What's On - 8 March 2019

  • Exhibition: For Humanity

    Saturday 7 April 2018 - Sunday 24 March 2019

    This exhibition tells the story of medical care in war and peacekeeping since 1945 Read More

    This exhibition tells the story of medical care in war and peacekeeping since 1945. Victorian men and women have helped the sick and wounded across the world, including in Korea, Malaya, Vietnam, Rwanda, East Timor, Iraq and Afghanistan. They have braved sometimes dire conditions and desperate circumstances, often coming under direct threat of death and harm.

    The exhibition explores themes of life, death and compassion: what it means to preserve life when those around you are taking it; why enemies need treatment as much as your own do; how the long term health effects of service can become apparent only decades later; and how minds can be wounded and need treatment just as bodies do.

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  • Exhibition: Resistance

    Friday 3 August 2018 - Sunday 4 August 2019

    'Resistance’ and ‘Underground’ are names used to describe the various secret organisations that arose in European states under enemy occupation during the Second World War. Read More

    'Resistance’ and ‘Underground’ are names used to describe the various secret organisations that arose in European states under enemy occupation during the Second World War. Many Australian servicemen and women gave aid to the Resistance, other Australians owed their freedom and lives to it. Discover the stories of some of these individuals who, through accident or design, found themselves battling the enemy using unconventional means.

    Visitors are advised that this gallery contains graphic images of violence.

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  • Exhibition: Everyman

    Tuesday 23 October 2018 - Tuesday 30 April 2019

    Contemporary drawings by Craig Barrett, inspired by the works of Siegfried Sassoon and Wilfred Owen; British soldier/poets renowned for their evocative and insightful war poetry reflecting experiences on the Western Front during the First World War (1914-18). Craig created this exhibition, of large scale drawings in charcoal and coloured washes, specifically for the atmospheric surrounds of the Hall of Columns. His shadowy images, looming in the dimness, respond to the stark and melancholy themes of the poems and the universal suffering they represent. Read More

    Returning to the Hall of Columns for a limited time only in honour of the centenary of the Armistice of the First World War.

    Contemporary drawings by Craig Barrett, inspired by the works of Siegfried Sassoon and Wilfred Owen; British soldier/poets renowned for their evocative and insightful war poetry reflecting their experiences on the Western Front during the First World War (1914-18). Craig created this exhibition, of large scale drawings in charcoal and coloured washes, specifically for the atmospheric surrounds of the Hall of Columns. His shadowy images, looming in the dimness, respond to the stark and melancholy themes of the poems and the universal suffering they represent.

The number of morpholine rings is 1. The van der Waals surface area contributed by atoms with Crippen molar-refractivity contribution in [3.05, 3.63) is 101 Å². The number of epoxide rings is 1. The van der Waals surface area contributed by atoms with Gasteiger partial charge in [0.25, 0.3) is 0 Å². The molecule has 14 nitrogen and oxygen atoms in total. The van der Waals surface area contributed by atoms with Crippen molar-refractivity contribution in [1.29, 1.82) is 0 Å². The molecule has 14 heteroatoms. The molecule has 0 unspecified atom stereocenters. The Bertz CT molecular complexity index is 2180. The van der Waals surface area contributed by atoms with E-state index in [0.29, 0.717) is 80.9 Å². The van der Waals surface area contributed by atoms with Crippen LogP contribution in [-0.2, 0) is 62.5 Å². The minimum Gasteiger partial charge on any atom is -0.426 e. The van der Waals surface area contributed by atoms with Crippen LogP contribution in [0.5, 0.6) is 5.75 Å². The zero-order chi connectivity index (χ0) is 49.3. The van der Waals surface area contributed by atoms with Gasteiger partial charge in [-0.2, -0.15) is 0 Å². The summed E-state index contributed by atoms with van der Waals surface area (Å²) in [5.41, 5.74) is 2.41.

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  • Ceremony: 2/3 Machine Gun Battalion Association with St. Bernard's College 2019

    Friday 8 March 2019, 10:00am

    Wreath Laying at Memorial Tree D35

    Shrine Representative:
    Shrine Governor Major Maggie More RFD

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    The 2/3 Machine Gun Battalion was formed in June 1940 and raised in South Australia. B Company came from Victoria, C Company from Tasmania and D Company from Western Australia; in April 1941 they were united while onboard the troopship taking them to the Middle East.

    After initial service and fighting in Syria they were recalled to Australia but were caught in the Japanese advance in 1942, so were ordered to make a stand in Java among other Allied forces known as Blackforce (excluding B Company). After Dutch forces surrendered, Blackforce was ordered to lay down arms and survivors spent the rest of the war as prisoners, mostly working on the infamous Thai-Burma Railway. 139 men from the 2/3 died while prisoners.

    The remaining B Company moved around Australia before going to New Guinea to support the 6th Division's Aitape-Wewak campaign. Following Japan's surrender in August, 2/3 Machine Gun Battalion men were either discharged or transferred. In December the remaining members returned to Australia and in January 1946 the 2/3 was disbanded in Sydney.

    The Association will be supported by students and staff of St. Bernard's College, as participants in the Shrine's Adopt an Ex-Service Organisation program. This partnership fosters relationships and enables schools to carry on the legacy of their chosen Association.

  • Talks & Events: Fearless in Serbia

    Friday 8 March 2019

    As part of International Women’s Day, be inspired by the remarkable story of Melbournian surgeon Dr Mary de Garis. Mary was the Chief Medical Officer of a tent hospital for two years on the Eastern Front during the First World War.

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    Dr Mary De Garis of Victoria (1881–1963) was of the first ‘generation’ of Australian women to graduate from medicine in 1905. During the First World War, Mary worked as a surgeon in a 200-bed tent hospital in northern Macedonia, near the Balkan Front, under the Serbian Army.

    Join Dr Ruth Lee as she reclaims Mary’s experiences from the margins of First World War. Discover Mary’s reasons for joining the Scottish Women’s Hospitals in 1916—an organisation formed to contribute all-women, mobile medical units to the Imperial war effort—and why her courageous service remains unknown in Australia.

    By uncovering stories such as Mary’s we develop richer, deeper understandings that are transformative of history and oneself.

     

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